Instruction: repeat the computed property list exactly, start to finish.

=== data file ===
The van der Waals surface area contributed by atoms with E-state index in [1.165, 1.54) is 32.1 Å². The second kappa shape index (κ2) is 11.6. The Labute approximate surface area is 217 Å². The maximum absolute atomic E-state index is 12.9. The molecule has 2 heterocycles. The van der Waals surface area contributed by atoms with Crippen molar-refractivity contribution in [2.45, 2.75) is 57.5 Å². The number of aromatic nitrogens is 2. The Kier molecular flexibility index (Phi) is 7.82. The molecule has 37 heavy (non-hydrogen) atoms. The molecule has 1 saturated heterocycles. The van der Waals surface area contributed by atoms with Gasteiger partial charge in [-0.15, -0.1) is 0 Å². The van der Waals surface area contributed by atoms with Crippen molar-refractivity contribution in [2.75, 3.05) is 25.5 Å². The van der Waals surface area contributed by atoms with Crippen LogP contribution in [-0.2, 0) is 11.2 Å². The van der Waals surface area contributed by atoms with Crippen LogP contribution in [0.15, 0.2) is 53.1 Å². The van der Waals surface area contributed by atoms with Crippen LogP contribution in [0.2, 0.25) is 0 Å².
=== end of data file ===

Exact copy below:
The van der Waals surface area contributed by atoms with E-state index in [1.165, 1.54) is 32.1 Å². The second kappa shape index (κ2) is 11.6. The Labute approximate surface area is 217 Å². The maximum absolute atomic E-state index is 12.9. The molecule has 2 heterocycles. The van der Waals surface area contributed by atoms with Crippen molar-refractivity contribution in [2.45, 2.75) is 57.5 Å². The number of aromatic nitrogens is 2. The Kier molecular flexibility index (Phi) is 7.82. The molecule has 37 heavy (non-hydrogen) atoms. The molecule has 1 saturated heterocycles. The van der Waals surface area contributed by atoms with Gasteiger partial charge in [-0.15, -0.1) is 0 Å². The van der Waals surface area contributed by atoms with Crippen molar-refractivity contribution in [2.75, 3.05) is 25.5 Å². The van der Waals surface area contributed by atoms with Crippen LogP contribution in [-0.2, 0) is 11.2 Å². The van der Waals surface area contributed by atoms with Crippen LogP contribution in [0.15, 0.2) is 53.1 Å². The van der Waals surface area contributed by atoms with Crippen LogP contribution in [0.2, 0.25) is 0 Å².